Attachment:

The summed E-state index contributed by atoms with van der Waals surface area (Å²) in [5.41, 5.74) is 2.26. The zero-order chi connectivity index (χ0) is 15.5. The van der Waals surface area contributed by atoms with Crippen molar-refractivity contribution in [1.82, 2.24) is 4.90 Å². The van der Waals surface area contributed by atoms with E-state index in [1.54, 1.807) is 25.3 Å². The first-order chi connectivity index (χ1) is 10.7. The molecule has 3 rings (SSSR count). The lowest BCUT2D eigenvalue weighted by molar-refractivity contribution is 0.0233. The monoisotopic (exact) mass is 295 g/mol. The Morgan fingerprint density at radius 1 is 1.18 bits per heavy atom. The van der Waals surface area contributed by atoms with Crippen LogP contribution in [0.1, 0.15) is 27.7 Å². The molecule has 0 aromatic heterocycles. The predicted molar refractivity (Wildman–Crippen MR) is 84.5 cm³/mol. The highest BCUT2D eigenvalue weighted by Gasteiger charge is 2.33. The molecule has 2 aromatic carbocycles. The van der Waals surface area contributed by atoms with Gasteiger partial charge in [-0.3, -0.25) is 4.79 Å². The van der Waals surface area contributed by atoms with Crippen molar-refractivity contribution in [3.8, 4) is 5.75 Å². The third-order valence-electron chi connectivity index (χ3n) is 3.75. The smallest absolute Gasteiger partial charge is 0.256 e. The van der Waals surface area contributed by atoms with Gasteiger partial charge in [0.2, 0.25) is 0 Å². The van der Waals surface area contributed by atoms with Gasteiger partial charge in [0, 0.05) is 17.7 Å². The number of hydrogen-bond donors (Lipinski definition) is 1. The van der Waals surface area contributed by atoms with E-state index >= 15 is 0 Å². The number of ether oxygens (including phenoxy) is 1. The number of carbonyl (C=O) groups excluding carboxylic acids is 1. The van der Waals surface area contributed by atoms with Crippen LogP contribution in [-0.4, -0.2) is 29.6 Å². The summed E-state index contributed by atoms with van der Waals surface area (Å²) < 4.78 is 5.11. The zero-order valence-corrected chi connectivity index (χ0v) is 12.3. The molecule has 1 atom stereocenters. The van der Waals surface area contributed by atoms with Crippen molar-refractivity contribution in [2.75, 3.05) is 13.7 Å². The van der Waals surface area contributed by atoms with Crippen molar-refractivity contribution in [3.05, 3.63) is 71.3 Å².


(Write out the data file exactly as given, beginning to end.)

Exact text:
The summed E-state index contributed by atoms with van der Waals surface area (Å²) in [5.41, 5.74) is 2.26. The zero-order chi connectivity index (χ0) is 15.5. The van der Waals surface area contributed by atoms with Crippen molar-refractivity contribution in [1.82, 2.24) is 4.90 Å². The van der Waals surface area contributed by atoms with E-state index in [1.54, 1.807) is 25.3 Å². The first-order chi connectivity index (χ1) is 10.7. The molecule has 3 rings (SSSR count). The lowest BCUT2D eigenvalue weighted by molar-refractivity contribution is 0.0233. The monoisotopic (exact) mass is 295 g/mol. The Morgan fingerprint density at radius 1 is 1.18 bits per heavy atom. The van der Waals surface area contributed by atoms with Crippen LogP contribution in [0.1, 0.15) is 27.7 Å². The molecule has 0 aromatic heterocycles. The predicted molar refractivity (Wildman–Crippen MR) is 84.5 cm³/mol. The highest BCUT2D eigenvalue weighted by Gasteiger charge is 2.33. The molecule has 2 aromatic carbocycles. The van der Waals surface area contributed by atoms with Gasteiger partial charge in [-0.3, -0.25) is 4.79 Å². The van der Waals surface area contributed by atoms with Crippen molar-refractivity contribution in [3.8, 4) is 5.75 Å². The third-order valence-electron chi connectivity index (χ3n) is 3.75. The smallest absolute Gasteiger partial charge is 0.256 e. The van der Waals surface area contributed by atoms with Gasteiger partial charge in [0.2, 0.25) is 0 Å². The van der Waals surface area contributed by atoms with Gasteiger partial charge in [0, 0.05) is 17.7 Å². The number of hydrogen-bond donors (Lipinski definition) is 1. The van der Waals surface area contributed by atoms with E-state index >= 15 is 0 Å². The number of ether oxygens (including phenoxy) is 1. The number of carbonyl (C=O) groups excluding carboxylic acids is 1. The van der Waals surface area contributed by atoms with Crippen LogP contribution in [-0.4, -0.2) is 29.6 Å². The summed E-state index contributed by atoms with van der Waals surface area (Å²) < 4.78 is 5.11. The zero-order valence-corrected chi connectivity index (χ0v) is 12.3. The molecule has 1 atom stereocenters. The van der Waals surface area contributed by atoms with Crippen molar-refractivity contribution in [2.75, 3.05) is 13.7 Å². The van der Waals surface area contributed by atoms with Crippen molar-refractivity contribution in [3.05, 3.63) is 71.3 Å².